Learn to code and help your students learn problem-solving and critical thinking skills by integrating coding in your classroom. In this hands-on class, you will discover the excitement of coding and learn basics of computer science.

Using free programming platforms like MIT’s StarLogo Nova, Khan Academy’s Processing.js and JavaScript, and MIT’s Scratch, teachers will work on coding projects that integrate into existing middle school Math and Science curriculum. No previous programming experience needed.

Programming Tools used
  • Scratch
  • StarLogo Nova
  • Processing.js / JavaScript
Topics Include
  • Making interdisciplinary connections to computer science in middle school
  • Understanding algorithms using unplugged activities
  • Learning to code using block-based languages like StarLogo Nova and Scratch, as well as text-based languages like Processing and JavaScript
  • Developing your own class projects based on your programming preferences and specific content/curriculum needs

Integrating coding in the K-5 Classroom (one day workshop)

Learn to code and integrate computer science projects in the K-5 curriculum. Help your students learn problem-solving and critical thinking skills by integrating coding in your K-5 classroom.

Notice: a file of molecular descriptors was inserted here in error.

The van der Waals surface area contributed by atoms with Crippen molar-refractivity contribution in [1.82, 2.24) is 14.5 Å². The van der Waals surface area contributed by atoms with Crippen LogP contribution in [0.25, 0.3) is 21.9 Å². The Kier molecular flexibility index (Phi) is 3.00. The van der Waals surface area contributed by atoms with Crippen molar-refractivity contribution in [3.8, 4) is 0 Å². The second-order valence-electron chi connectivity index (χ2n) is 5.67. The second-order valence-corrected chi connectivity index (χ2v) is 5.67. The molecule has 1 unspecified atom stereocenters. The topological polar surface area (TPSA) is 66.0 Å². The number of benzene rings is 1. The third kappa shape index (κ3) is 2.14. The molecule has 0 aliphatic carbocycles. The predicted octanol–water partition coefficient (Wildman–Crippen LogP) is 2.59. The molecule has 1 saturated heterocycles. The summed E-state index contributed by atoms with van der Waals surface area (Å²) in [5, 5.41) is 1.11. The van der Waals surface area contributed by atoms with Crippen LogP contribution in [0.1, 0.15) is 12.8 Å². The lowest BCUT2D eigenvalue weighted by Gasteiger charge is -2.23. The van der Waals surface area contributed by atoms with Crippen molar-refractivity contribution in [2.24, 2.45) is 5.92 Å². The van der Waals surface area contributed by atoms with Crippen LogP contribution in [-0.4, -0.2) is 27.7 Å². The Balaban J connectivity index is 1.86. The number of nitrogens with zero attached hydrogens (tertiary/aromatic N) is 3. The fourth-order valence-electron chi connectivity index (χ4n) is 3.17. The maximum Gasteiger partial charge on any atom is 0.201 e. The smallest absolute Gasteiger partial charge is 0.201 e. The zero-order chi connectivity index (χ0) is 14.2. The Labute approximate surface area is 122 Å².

In this hands-on class, discover the excitement of creative coding and learn some basics of computer science. Using free programming languages like MIT’s Scratch as well as simple robots, teachers will work on projects that integrate into existing K-5 Math, Science, Art, History or Language Arts curriculum. No previous programming experience needed.

Programming Tools used
  • Scratch
Topics Include
  • Making interdisciplinary connections to of computer science in K-5
  • Understanding algorithms using unplugged activities
  • Learning to code using Scratch – building a variety of short projects with a focus on creativity
  • Focus on pedagogy – how to nurture collaboration and problem-solving in the classroom and make your classes fun and engaging for all students
  • Integration of code in all subject areas -develop your own class projects or use sample lessons from available curriculum

Computational Thinking (one day workshop)